Published on 22/03/2022
Russian anti-war protestor being arrested by Russian police
  • Aston University academic says greater proportions of protesters are being locked up
  • Absence of a carefully prepared propaganda campaign and cultural closeness to Ukrainians means many ordinary Russians still don’t know how they feel about the invasion
  • Putin regime’s new laws mean dissenters could face up to 15 years in prison – spreading fear about taking part in protests

Russia is increasing its iron grip on its population and the information they receive in the wake of its invasion of neighbouring Ukraine, according to an expert in protests at Aston University.

Ernest A Reid, an assistant lecturer whose PhD is focused on the protests in the former Soviet Union, says that blocking and banning of Western media outlets, together with an increasing number of mass detentions and tougher new penalties, indicate that Putin’s regime seems to be moving in the autocratic direction.

He discusses the ongoing situation in Russia in the latest episode of the 'Society matters' podcast series, presented by journalist Steve Dyson.

Mr Reid, who was born in Russia and still has relatives living there and in Ukraine, explained that in recent years YouTube had “crystalised” as a counter-public sphere in contrast to state-aligned television, “breathing new life into Russia’s protest movement”.

He said this was apparent in 2017 when a film about the then Russian prime minister’s alleged corruption schemes was published on the YouTube channel of anti-regime activist Alexei Navalny.

Mr Reid, who moved to the UK from St Petersburg at the age of 12 was planning to travel to Russia on a research/ethnography trip around May or June this year. However, these plans have now been cancelled due to the invasion of Ukraine. It has also left him personally affected as he has relatives living in different parts of Ukraine.

He is still hoping to interview anti-war protesters in Russia as part of his sociology PhD but admitted: “It has been difficult to concentrate these past few weeks. They [my relatives] are feeling tense but still going about their everyday business, but they do have somewhere to hide in case the fighting reaches them.”

Mr Reid’s research was originally focused on last year’s ‘Free Navalny’ campaign in reaction to his arrest and a subsequent YouTube film about ‘Putin’s palace’ and his alleged corruption schemes.

He said: “These anti-war protests, however, are different in the sense that they are more spontaneous.”

And, unlike previous protests in recent years, he said Navalny’s “persona” is not really essential anymore.

Mr Reid explained that the current anti-war demonstrations have also proved to be more sustainable as there have been protests every day.

He said: “Corruption has been one of the top concerns in Russia for a long time, but since the 24th of February when Putin made his announcement, it took a back seat.”

Russia's response, he said, had been an increase in the number of people detained, both in number and as a proportion of the protestors. At the height of the Free Navalny protests, more than 10,000 people came onto the streets on 21 April last year but under 2,000 were detained, whereas on 6 March this year almost 5,000 of 5,200 protesters were arrested.

Mr Reid said such a “huge difference” shows the Russian authorities are no longer willing to tolerate some dissent and means that “now the stakes are very high”.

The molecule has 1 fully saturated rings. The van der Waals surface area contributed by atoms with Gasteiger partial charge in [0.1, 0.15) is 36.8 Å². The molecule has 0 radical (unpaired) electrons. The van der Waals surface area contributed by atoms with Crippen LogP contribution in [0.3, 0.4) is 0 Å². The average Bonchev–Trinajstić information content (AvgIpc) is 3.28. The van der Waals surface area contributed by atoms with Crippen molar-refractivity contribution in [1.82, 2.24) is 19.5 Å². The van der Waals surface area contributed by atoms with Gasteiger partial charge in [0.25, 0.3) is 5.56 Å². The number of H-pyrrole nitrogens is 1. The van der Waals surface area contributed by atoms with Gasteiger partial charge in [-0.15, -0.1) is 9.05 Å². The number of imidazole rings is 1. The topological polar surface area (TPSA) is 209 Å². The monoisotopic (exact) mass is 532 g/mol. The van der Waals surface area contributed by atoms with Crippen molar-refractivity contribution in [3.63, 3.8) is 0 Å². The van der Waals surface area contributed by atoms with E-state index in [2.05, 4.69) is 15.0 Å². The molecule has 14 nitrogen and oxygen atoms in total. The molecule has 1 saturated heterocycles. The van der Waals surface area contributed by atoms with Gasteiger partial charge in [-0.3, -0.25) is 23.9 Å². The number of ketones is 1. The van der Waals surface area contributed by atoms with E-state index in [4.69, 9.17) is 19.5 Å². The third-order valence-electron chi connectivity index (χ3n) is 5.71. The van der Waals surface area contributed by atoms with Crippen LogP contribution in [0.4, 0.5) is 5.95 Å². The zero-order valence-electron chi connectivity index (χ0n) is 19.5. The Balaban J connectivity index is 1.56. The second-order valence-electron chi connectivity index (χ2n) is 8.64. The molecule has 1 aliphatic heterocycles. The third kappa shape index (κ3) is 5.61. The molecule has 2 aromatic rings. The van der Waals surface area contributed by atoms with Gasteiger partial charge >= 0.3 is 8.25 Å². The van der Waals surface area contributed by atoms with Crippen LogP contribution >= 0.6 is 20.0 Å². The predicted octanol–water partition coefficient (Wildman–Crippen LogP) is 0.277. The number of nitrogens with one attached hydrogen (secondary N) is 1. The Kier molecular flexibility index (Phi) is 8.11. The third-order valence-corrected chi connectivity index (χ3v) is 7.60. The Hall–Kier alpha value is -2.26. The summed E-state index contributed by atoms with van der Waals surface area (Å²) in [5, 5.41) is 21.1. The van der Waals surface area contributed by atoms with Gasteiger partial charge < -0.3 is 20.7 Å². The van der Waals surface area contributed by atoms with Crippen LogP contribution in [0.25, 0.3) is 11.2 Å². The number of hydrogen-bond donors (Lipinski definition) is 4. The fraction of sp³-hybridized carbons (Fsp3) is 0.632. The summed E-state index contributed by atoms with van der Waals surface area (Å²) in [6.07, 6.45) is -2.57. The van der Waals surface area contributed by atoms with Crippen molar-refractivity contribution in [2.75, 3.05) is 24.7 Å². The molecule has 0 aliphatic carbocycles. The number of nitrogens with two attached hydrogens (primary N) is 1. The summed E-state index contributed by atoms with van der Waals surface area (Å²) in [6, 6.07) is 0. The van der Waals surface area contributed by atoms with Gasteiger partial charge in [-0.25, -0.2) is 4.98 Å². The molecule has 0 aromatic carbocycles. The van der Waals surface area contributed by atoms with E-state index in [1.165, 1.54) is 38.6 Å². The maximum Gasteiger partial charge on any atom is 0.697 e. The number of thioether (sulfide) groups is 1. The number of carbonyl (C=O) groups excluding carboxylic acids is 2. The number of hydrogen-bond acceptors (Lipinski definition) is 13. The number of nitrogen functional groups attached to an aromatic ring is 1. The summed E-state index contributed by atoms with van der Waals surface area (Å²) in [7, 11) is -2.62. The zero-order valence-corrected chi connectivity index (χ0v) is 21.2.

At the same time, Russia had introduced a new law of spreading knowingly false information regarding the armed forces, which may result in a fine of up to five million roubles (almost £35,000), or up to five years’ penal labour, or 15 years’ incarceration.

He said: “It’s fear that they want, essentially.”

Russian propaganda had not prepared “the masses” that well before the invasion, hence many Russians are still “trying to figure things out” and “how to feel about it”. As to future protests, he said the mass detentions had been “overwhelming”, leading him to believe that law enforcement’s task is to scare rather than anger dissenters.

He said: “You have to remember as well that a lot of the Western mass media outlets and social media platforms have been blocked or banned in Russia, like Instagram and others, so the Russian regime is increasing its influence in the information space. And if the remaining opposing voices in the still surviving, YouTube and Telegram, are unable to generate enough anger and capitalise on it, the momentum will be lost.”

The picture, with Putin’s regime becoming more autocratic, is a depressing one, he concluded: “To be honest, I just want this whole nightmare to end and be able to see my Ukrainian friends and relatives alive. That is all I ask for.”

Episode 2 in series 3 of the ‘Society matters’ podcast and all previous episodes can be found here:
https://www.aston.ac.uk/bss/social-sciences-and-humanities/society-matters-podcast
Notes to editors

About Aston University

Founded in 1895 and a University since 1966, Aston is a long established university led by its three main beneficiaries – students, business and the professions, and our region and society. Aston University is located in Birmingham and at the heart of a vibrant city and the campus houses all the university’s academic, social and accommodation facilities for our students. Saskia Hansen is the Vice-Chancellor & Chief Executive.

Aston University was named University of the Year 2020 by The Guardian and the University’s full time MBA programme has been ranked in the top 100 in the world in the Economist MBA 2021 ranking. The Aston MBA has been ranked 12th in the UK and 85th in the world.

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